A Grain of Wheat Summary
A Grain of Wheat chronicles the events leading up to Kenyan independence, or Uruhu, in a Kenyan village. Gikonyo and Mumbi are newlyweds in love when Gikonyo is sent to detention. When he comes back six years later, Mumbi has carried and given birth to his rival's child. Instead of talking about their trials, a wall of anger separates them. Mumbi's brother Kihika, a local hero, is captured and hanged, and his comrades search for the betrayer. Mugo becomes a hero through leading a hunger strike in detention, and the town wants him to become a political leader. Mugo, though, struggles with guilt and ultimately confesses that he betrayed Kihika. At the beginning of the novel, as independence approaches, several visitors come to Mugo's door. They ask him to speak at the Uruhu celebration and become a leader, and also ask if Kihika mentioned Karanja, a worker for the white... Synopsis
Originally published in 1967, Ngugi's third novel is his best known and most ambitious work. A Grain of Wheat portrays several characters in a village whose intertwined lives are transformed by the 1952-1960 Emergency in Kenya. As the action follows the village's arrangements for Uhuru (independence) Day, this is a novel of stories within stories, a narrative interwoven with myth as well as allusions to real-life leaders of the nationalist struggle, including Jomo Kenyatta. At the centre of it all is the reticent Mugo, the village's chosen hero and a man haunted by a terrible secret. As events unfold, compromises are forced, friendships are betrayed and loves are tested.
At a glance:
• Author: Ngugi wa Thiong'o
• First Published: 1967
• Type of Work: Novel
• Type of Plot: Social realism
• Setting: Kenya
• Characters: Mugo, Gikonyo, Kihika, Karanja, Mumbi, Thomas Robson, John Thompson • Genres: Long fiction, Social realism, Novel
• Subjects: 1950's, Africa or Africans, Revolutionaries, Blacks, Colonies or colonization, Revolutions, England or English people, War, Farms, farmers, or farming, Great Britain • Locales: Africa, Kenya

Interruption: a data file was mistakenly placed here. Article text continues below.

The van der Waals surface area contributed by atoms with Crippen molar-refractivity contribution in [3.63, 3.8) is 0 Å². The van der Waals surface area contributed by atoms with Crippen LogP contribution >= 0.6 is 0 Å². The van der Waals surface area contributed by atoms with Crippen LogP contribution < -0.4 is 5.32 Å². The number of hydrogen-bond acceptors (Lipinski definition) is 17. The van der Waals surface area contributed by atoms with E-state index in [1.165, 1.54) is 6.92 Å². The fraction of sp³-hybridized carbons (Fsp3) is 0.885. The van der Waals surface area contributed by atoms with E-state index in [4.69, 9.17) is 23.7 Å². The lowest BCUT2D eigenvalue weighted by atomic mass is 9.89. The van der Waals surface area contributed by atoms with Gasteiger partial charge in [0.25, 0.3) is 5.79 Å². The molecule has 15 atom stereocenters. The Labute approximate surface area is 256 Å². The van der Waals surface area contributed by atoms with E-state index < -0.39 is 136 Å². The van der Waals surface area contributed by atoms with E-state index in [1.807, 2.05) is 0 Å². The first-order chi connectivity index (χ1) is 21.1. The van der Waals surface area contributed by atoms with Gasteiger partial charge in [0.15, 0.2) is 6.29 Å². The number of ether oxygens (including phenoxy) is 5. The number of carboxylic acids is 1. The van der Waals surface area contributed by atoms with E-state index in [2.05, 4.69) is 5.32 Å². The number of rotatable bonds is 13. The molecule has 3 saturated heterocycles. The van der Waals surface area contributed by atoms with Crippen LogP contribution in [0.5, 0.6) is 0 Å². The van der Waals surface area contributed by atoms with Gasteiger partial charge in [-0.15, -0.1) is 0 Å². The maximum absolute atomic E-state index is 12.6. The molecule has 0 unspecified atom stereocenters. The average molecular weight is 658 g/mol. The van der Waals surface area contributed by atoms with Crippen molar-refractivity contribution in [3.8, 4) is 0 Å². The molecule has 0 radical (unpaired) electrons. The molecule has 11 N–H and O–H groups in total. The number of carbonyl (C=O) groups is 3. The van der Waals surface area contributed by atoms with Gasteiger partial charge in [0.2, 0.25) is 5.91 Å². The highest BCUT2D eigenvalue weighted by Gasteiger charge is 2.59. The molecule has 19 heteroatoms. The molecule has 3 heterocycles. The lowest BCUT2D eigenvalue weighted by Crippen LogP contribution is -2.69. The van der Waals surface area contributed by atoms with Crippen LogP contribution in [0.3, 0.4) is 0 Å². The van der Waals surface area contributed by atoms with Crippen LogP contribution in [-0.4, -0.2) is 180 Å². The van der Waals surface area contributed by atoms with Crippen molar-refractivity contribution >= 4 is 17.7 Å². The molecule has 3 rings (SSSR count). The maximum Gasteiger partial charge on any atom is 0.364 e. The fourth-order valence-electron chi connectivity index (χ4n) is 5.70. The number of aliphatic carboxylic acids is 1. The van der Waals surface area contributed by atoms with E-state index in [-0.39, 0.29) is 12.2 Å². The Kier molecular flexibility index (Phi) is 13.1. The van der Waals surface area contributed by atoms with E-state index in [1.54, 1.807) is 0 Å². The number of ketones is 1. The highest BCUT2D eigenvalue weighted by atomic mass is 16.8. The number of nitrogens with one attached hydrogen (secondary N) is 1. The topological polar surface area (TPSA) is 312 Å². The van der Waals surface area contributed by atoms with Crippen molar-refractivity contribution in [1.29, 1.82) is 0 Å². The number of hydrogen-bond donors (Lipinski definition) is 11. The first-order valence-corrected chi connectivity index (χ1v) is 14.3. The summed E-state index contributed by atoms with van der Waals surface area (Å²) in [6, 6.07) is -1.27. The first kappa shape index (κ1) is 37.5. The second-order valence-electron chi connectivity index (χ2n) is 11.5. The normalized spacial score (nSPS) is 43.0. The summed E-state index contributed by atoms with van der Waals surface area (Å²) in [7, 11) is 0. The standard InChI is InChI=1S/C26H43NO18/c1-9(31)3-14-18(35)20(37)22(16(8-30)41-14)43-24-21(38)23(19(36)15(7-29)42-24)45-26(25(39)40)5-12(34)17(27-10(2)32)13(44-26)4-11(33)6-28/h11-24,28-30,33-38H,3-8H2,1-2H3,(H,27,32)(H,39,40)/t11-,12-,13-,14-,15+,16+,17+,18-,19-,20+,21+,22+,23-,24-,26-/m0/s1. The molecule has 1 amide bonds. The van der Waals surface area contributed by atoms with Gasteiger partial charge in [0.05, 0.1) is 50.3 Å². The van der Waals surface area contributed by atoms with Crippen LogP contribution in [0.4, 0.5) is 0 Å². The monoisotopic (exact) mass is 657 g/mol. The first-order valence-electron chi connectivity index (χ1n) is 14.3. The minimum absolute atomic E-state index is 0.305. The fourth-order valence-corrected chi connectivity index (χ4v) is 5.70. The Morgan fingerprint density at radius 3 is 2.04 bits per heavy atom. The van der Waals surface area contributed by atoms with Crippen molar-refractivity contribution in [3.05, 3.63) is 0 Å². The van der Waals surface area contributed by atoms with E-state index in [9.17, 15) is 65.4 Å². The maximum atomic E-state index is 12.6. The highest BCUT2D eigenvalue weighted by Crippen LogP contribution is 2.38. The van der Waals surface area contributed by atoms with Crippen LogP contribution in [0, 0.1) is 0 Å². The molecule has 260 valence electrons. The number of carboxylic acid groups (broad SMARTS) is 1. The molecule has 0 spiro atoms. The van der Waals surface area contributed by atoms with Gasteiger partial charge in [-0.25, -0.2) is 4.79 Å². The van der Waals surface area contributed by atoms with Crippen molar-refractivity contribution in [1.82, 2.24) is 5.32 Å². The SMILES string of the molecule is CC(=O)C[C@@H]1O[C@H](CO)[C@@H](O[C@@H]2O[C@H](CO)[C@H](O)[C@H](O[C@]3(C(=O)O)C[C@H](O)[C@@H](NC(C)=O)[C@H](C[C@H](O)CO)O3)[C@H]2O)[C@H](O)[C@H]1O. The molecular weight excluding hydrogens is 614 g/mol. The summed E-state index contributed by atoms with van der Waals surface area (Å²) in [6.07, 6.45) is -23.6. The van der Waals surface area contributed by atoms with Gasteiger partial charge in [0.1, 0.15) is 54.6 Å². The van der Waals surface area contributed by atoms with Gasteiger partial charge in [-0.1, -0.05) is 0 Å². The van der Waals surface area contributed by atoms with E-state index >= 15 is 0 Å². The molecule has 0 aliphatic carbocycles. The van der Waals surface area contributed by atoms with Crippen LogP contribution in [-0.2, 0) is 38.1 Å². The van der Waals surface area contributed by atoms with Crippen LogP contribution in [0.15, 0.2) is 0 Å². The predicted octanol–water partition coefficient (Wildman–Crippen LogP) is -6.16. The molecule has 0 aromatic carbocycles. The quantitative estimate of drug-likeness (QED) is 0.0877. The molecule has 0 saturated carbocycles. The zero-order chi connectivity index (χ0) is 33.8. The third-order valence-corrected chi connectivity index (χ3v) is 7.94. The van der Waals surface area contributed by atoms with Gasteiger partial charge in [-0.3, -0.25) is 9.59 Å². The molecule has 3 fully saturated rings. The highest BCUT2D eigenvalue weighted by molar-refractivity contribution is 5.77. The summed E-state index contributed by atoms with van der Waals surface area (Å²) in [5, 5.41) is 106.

When the British colonizers come to Kenya, they strengthen their hold on the territory by building a great railroad. Waiyaki and other warrior leaders took up arms against this imposition, but they were defeated. Most Kenyans gradually learn to make accommodations with the new regime, though the seeds of revolution spread underground in “the Movement,” known to the British as Mau Mau. Among the younger generation are Gikonyo, a well-known carpenter in the village of Thabai, and Mumbi, his wife and one of the most beautiful women in the area. They listen as...
A Dance of the Forests
A Dance of the Forests is one of the most recognized of Wole Soyinka's plays. They play "was presented at the Nigerian Independence celebrations in 1960, it . . . denigrated the glorious African past and warned Nigerians and all Africans that their energies henceforth should be spent trying to avoid repeating the mistakes that have already been made." At the time of its release, it was an iconoclastic work that angered many of the elites in Soyinka's native Nigeria. Politicians were particularly incensed at Soyinka's prescient portrayal of post-colonial Nigerian politics as aimless and corrupt. Despite the deluge of criticism, the play remains an influential work. In it, he espouses a unique vision for a new Africa, one that is able to forge a new identity free from the influence of European imperialism. A Dance of the Forests is regarded as Soyinka's theatrical debut and has been considered the most complex and difficult to understand of his plays. In it, Soyinka unveils the rotten aspects of the society and demonstrates that the past is no better than the present when it comes to the seamy side of life. He lays bare the fabric of the Nigerian society and warns people as they are on the brink of a new stage in their history; independence....
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